When Windsor-Severance Re-4 School District Superintendent Karen Trusler puts out the call for a new principal, she may get 60 or so applications at the elementary school level. Ask her about the high school level, and she’ll give you an entirely different picture.
“I may get half of that,” Trusler said.
The job of finding a quality high school principal is a tough one, Trusler said. But not nearly as tough as the job of principal itself, she added.
“The principal and athletic director at the high school level are the two most challenging jobs there are because of the time commitment and stress,” she said. “All the administrators have responsibilities, but the magnitude for high school principals with the extracurricular events, athletics, graduation and college readiness — I always wonder who’s going to apply for this position because of that magnitude.”
Trusler, who begins her seventh year as superintendent in the district, should know. During that time she has overseen four principals and hired three of those herself. Trusler is not alone in her struggles. Most of the districts in Weld County are suffering at the high school level. In one year, there have been six principal changes in the 11 traditional, public high schools in Weld.
QUICK CHANGE ACT
Two of the recent changes came with controversy. In the Valley Re-1 School District, Valley High School principal Bob Harr, who also spent three years from 2005-08 as principal at Greeley West High School, was the center of controversy at Valley High when Superintendent Jo Barbie decided not to renew his contract. Dozens of parents went before the board of education and rallied for Harr to remain. The board agreed and kept him on, but a few weeks later Harr was reassigned and Rich Dalgliesh replaced him.
Also in the last year, the school board in the Weld Central Re-3J School District in Keenesburg heard parents’ and teachers’ plea but affirmed its superintendent’s decision not to renew popular principal Don Frenzen’s contract. A day later, students at Weld Central High School walked out of class and staged a sit-in.
In Greeley, it’s musical chairs with the Adams 14 School District. Northridge High School principal Wes Paxton came from Adams City High School to replace Santiago Grado last year. Shellie Robins took over for Paxton at Adams. This year, Robins is the new principal at Greeley West High School, after Bryan Wright left to become the new principal at Adams.
With the exception of Eaton’s Mark Naill and Platte Valley’s Brad Joens who have both been at their respective school for more than a decade, Weld high school principals have an average tenure of just under three years. Some say it’s stress, some say it’s the money and some say it’s because they don’t see eye-to-eye with their superintendent. None, however, say it’s the parents or the students.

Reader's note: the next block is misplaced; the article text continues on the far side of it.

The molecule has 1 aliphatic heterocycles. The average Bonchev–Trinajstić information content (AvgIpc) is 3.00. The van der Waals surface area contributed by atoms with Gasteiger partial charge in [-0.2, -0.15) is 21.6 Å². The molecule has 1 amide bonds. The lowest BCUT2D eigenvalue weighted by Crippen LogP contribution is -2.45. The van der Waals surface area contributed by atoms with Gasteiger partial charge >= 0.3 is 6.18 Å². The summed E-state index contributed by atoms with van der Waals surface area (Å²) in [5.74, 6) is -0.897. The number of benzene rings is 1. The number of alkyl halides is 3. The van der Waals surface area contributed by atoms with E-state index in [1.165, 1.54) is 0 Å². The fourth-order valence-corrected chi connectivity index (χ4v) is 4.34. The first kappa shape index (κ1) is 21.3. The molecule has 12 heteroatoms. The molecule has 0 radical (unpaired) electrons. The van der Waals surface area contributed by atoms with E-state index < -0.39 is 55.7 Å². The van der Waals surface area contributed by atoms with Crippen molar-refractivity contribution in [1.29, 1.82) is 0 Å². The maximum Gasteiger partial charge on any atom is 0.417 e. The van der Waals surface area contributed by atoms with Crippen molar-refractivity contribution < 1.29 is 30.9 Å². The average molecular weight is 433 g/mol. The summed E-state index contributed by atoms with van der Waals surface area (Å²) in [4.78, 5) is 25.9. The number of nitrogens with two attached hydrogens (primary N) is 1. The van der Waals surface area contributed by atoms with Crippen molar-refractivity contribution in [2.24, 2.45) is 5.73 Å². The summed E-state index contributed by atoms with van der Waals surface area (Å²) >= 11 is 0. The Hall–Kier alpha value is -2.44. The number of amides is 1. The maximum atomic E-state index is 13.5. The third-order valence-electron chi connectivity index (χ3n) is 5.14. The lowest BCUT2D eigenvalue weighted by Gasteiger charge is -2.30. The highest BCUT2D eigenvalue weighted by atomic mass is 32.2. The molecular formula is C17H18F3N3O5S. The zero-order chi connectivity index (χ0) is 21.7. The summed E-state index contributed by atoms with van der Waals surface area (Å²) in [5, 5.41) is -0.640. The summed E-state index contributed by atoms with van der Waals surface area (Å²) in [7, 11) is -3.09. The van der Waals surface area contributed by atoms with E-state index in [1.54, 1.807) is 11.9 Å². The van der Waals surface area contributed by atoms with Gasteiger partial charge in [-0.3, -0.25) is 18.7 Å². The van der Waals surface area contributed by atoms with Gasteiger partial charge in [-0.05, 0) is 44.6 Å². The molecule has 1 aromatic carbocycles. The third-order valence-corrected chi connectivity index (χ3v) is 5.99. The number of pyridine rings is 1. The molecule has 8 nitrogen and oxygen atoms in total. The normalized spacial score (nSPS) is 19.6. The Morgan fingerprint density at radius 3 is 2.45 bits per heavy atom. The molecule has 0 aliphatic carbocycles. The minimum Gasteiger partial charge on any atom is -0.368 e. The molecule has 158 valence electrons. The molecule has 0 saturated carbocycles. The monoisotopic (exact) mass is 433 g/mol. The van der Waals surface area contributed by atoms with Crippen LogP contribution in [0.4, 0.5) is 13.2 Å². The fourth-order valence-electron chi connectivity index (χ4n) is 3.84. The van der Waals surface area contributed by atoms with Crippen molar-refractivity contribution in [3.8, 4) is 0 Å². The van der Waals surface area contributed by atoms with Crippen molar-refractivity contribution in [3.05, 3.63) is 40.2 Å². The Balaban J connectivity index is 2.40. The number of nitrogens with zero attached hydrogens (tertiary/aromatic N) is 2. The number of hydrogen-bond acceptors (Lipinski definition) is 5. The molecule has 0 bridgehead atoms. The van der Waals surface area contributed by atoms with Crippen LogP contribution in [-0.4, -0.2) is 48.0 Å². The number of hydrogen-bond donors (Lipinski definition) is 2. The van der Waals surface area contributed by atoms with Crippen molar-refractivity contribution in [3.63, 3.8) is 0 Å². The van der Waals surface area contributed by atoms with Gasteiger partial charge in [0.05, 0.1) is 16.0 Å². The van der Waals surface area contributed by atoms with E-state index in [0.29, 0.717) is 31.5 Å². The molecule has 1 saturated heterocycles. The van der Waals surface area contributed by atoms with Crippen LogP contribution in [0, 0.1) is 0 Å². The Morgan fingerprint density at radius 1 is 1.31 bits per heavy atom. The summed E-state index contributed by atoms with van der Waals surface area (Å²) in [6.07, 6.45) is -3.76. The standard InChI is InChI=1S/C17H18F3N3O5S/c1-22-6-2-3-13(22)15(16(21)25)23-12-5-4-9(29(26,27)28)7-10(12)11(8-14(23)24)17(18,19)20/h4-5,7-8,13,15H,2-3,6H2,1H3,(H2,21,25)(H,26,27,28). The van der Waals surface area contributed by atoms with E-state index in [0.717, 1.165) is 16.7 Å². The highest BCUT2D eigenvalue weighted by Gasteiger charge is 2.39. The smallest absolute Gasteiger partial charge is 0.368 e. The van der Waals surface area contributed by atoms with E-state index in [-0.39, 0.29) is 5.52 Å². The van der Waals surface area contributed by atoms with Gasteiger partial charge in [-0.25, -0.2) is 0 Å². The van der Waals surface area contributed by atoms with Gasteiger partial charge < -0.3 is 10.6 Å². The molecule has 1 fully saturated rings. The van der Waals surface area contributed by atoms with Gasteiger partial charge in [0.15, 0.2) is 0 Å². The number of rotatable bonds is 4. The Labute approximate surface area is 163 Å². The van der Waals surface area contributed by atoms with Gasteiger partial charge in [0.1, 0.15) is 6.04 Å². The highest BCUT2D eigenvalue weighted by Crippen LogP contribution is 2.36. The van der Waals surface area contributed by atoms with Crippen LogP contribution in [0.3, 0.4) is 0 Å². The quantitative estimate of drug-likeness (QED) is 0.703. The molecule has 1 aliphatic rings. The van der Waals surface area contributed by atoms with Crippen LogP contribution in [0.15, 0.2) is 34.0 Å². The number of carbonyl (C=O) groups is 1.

“It’s like poker,” said Mark Cousins, principal at Greeley Central High School. “You’re all in. If you’re not, they’ll figure you out. You can’t do this job effectively without having that close relationship with kids, and some you get closer to than others. For me, that’s the troubled kids. I’m close to the kids I’m around the most and those are usually the troubled kids. But they are good kids. All they need is guidance.”
Cousins, who has been in administration for 30 years, said the job isn’t getting any easier. From legislation to hours to achievement, the job of a high school principal is usually short tenured.
Kathryn Whitaker, University of Northern Colorado emeritus professor of educational leadership and policy studies, specializes in principals. She said the accountability picture has created a lot of stress on all principals but especially at the high school level.
“The job expectations are just enormous,” she said. “They evaluate teachers, discipline students, take care of facility concerns; there’s student achievement to oversee and the budget when funding has been severely impacted. They work with parents and the community, and that doesn’t include all the student extracurricular activities.
“The expectations are just almost an unreasonable part. And then coupled with all that are salary issues; many or most districts can’t afford to pay high school principals what they deserve given the 60- to 70-hour work weeks.”
SHOW ME THE MONEY